POSIX path, HFS path, AppleScript alias, POSIX file («class furl»), or NSURL object pointing to an AppleScript or ASObjC text file (e.g., .applescript), compiled script file (.scpt), compiled script bundle (.scptd), or application bundle (.app)
   OUTPUT:
       the source text of the input script
   *)

   -- Wrap the code in a considering block to prevent spurious behavior, and a try block to capture any errors
   considering diacriticals, hyphens, punctuation and white space but ignoring case and numeric strings
       try
           -- Validate and process the input script reference
           tell scriptRef
               try
                   set scriptAlias to it as alias
               on error
                   try
                       set scriptAlias to it as POSIX file as alias
                   on error
                       try
                           if (its isKindOfClass:((current application's |NSURL|)'s |class|())) then set scriptAlias to its |path|() as text as POSIX file as alias
                       on error
                           error "The input file was not found."
                       end try
                   end try
               end try
           end tell
           tell (scriptAlias's POSIX path) to if (it does not end with ".scpt") and (it does not end with ".scpt/") and (it does not end with ".scptd") and (it does not end with ".scptd/") and (it does not end with ".app") and (it does not end with ".app/") and (it does not end with ".applescript") and (it does not end with ".applescript/") then error "The input file must have one of the following file extensions:" & return & return & tab & ".scpt" & return & tab & ".scptd" & return & tab & ".app" & return & tab & ".applescript"
           -- Open the input script in Script Editor, and get its source text from the text content of the document window
           try
               tell application "Script Editor"
                   if it is not running then
                       launch
                       activate
                   end if
                   -- Handle the case where the script was already open in Script Editor
                   set scriptText to missing value
                   repeat with d in documents
                       try
                           if (d's path as POSIX file as alias) = scriptAlias then
                               set scriptText to d's text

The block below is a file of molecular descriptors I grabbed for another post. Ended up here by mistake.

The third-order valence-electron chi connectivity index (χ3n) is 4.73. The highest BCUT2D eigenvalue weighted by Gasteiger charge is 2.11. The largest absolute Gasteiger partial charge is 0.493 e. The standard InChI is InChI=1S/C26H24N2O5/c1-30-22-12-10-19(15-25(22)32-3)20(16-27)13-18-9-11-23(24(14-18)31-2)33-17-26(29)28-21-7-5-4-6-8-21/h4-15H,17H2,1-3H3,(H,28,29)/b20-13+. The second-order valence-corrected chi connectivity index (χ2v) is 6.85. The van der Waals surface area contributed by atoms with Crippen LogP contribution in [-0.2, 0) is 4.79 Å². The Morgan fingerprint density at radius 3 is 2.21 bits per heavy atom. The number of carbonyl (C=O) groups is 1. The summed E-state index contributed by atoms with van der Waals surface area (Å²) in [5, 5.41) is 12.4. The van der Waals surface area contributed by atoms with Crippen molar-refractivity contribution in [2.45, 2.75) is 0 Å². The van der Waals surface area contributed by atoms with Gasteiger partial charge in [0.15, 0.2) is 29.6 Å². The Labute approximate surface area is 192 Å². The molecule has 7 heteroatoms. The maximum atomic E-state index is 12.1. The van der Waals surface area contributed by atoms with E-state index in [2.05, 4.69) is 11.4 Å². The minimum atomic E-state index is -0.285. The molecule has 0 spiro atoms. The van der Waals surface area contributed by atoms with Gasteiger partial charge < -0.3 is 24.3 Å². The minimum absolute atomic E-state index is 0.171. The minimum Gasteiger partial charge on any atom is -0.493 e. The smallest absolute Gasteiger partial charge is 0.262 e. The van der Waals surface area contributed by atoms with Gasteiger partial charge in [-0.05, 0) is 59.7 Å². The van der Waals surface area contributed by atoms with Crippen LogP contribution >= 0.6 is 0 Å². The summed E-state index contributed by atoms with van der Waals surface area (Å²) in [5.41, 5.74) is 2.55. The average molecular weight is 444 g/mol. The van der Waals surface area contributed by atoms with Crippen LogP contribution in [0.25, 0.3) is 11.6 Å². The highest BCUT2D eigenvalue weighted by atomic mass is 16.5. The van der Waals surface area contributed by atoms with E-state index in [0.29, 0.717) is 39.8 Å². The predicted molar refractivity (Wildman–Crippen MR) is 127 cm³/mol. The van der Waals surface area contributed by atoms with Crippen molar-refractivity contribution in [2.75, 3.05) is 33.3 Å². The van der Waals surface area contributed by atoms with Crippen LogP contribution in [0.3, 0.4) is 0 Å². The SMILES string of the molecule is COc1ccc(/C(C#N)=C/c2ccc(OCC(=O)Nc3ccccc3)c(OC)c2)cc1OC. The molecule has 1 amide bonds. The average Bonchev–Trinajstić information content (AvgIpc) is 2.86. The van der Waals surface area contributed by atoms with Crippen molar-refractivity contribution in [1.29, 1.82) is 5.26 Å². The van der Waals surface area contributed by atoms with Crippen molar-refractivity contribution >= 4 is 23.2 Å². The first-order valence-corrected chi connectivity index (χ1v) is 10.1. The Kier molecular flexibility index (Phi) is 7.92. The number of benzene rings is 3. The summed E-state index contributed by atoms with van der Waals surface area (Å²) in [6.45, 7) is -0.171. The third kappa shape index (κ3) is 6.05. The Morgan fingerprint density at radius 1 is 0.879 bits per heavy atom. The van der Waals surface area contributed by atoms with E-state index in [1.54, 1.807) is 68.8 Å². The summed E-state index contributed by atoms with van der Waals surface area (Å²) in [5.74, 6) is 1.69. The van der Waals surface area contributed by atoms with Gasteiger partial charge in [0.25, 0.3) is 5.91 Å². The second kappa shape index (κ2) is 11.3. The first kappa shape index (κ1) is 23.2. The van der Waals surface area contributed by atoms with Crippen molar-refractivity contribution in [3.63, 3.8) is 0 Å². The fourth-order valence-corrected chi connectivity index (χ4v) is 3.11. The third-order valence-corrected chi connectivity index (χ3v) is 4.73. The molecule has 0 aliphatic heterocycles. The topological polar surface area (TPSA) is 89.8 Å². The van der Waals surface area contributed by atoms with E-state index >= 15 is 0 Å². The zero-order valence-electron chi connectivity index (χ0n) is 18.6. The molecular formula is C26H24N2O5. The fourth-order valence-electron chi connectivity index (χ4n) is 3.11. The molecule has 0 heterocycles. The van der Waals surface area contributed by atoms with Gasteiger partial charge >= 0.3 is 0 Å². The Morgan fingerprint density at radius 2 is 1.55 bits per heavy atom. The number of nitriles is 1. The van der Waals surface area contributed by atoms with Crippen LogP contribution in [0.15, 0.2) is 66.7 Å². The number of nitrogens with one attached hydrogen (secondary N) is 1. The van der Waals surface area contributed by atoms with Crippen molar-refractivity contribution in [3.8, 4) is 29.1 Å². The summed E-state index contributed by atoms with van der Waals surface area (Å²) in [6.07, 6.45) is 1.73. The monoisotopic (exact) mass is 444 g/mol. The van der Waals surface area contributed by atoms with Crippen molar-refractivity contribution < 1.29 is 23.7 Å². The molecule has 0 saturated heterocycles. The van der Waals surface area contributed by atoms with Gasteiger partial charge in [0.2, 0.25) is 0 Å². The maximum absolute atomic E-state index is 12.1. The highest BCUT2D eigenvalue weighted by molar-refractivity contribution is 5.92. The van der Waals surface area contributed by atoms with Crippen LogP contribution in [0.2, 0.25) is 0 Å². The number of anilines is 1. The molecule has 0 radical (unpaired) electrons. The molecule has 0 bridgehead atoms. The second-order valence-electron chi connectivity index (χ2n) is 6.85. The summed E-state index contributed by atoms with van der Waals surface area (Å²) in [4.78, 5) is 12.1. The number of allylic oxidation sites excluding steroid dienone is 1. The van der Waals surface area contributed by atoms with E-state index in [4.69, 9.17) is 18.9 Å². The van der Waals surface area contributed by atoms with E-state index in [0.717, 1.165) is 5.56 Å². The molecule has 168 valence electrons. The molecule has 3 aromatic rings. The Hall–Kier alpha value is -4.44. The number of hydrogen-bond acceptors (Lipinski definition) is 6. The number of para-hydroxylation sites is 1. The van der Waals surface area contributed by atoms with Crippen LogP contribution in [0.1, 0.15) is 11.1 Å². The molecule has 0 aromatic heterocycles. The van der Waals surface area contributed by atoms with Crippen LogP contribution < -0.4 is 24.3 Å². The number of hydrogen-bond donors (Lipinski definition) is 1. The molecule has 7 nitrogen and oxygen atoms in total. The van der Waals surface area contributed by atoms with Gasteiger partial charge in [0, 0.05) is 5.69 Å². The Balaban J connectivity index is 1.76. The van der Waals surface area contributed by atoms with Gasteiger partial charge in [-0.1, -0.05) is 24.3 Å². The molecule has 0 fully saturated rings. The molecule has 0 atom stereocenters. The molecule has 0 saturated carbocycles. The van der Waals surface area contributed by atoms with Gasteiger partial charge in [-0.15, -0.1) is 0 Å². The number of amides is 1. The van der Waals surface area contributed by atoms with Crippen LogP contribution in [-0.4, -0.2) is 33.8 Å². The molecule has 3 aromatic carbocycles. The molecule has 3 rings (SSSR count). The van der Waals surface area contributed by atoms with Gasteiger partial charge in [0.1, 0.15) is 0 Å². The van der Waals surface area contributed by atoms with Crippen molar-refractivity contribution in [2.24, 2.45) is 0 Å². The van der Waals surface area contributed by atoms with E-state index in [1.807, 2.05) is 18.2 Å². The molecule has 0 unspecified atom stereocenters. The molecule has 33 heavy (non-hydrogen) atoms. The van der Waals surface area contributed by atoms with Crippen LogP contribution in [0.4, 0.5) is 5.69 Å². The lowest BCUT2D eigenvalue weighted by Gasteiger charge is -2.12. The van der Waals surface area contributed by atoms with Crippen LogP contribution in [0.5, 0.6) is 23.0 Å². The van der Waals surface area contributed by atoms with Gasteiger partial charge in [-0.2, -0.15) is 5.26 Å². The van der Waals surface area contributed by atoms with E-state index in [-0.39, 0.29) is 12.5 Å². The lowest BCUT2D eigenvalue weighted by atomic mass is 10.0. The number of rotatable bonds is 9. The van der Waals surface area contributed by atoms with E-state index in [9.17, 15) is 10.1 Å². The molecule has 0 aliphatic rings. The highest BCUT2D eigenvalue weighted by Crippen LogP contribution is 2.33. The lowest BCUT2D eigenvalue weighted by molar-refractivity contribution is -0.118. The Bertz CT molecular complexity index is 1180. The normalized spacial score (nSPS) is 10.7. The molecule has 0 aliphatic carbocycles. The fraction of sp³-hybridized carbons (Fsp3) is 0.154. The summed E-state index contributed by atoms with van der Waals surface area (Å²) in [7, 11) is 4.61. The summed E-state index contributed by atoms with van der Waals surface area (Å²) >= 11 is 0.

exit repeat
                           end if
                       end try
                   end repeat
                   -- Handle the case where the script was not open in Script Editor
                   if scriptText = missing value then
                       tell (open scriptAlias)
                           set scriptText to its text
                           close saving no
                       end tell
                   end if
               end tell
           on error m number n
               error ("Could not get the input script's source text because of the following error:" & return & return & "(" & n & ") " & m)
           end try
           -- Return the result
           return scriptText
       on error m number n
           if n = -128 then error number -128
           if n ≠ -2700 then set m to "(" & n & ") " & m
           error ("Problem with handler scriptText:" & return & return & m) number n
       end try
   end considering
end scriptText

set processedSourceText to my scriptText("/POSIX/path/to/DemoFile.scpt")
run script processedSourceText --> succeeds

Last edited by bmose (2019-11-25 02:18:07 am)

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#5 2019-11-25 03:16:26 am

Nigel Garvey
Moderator
From:: Warwickshire, England
Registered: 2002-11-20
Posts: 5118

Re: Spurious result of the osadecompile command with an ASObjC script

Shane Stanley wrote:

In the case of description, it requires pipes in both Script Editor and Script Debugger because they both define the term in their own dictionaries.


Duh! Of course. Thanks, Shane.  smile


NG

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#6 2019-11-25 05:01:31 am

Shane Stanley
Member
From:: Australia
Registered: 2002-12-07
Posts: 6065

Re: Spurious result of the osadecompile command with an ASObjC script

bmose wrote:

If that situation did arise though, what would one do?



If you're using osadecompile, the safest thing would be to use osacompile to compile the code to a file before running it. Otherwise use either NSAppleScript or OSAScript to decompile (both have a source method), which will use the same context as run script.

But I'm scratching my head for why. My first thought in such a situation would be along the lines of how the heck did I end up here?

The other issue is that you should exercise some caution with the description method, because it can change what is returned. In fact it has changed with NSData recently, catching out several apps that relied on it.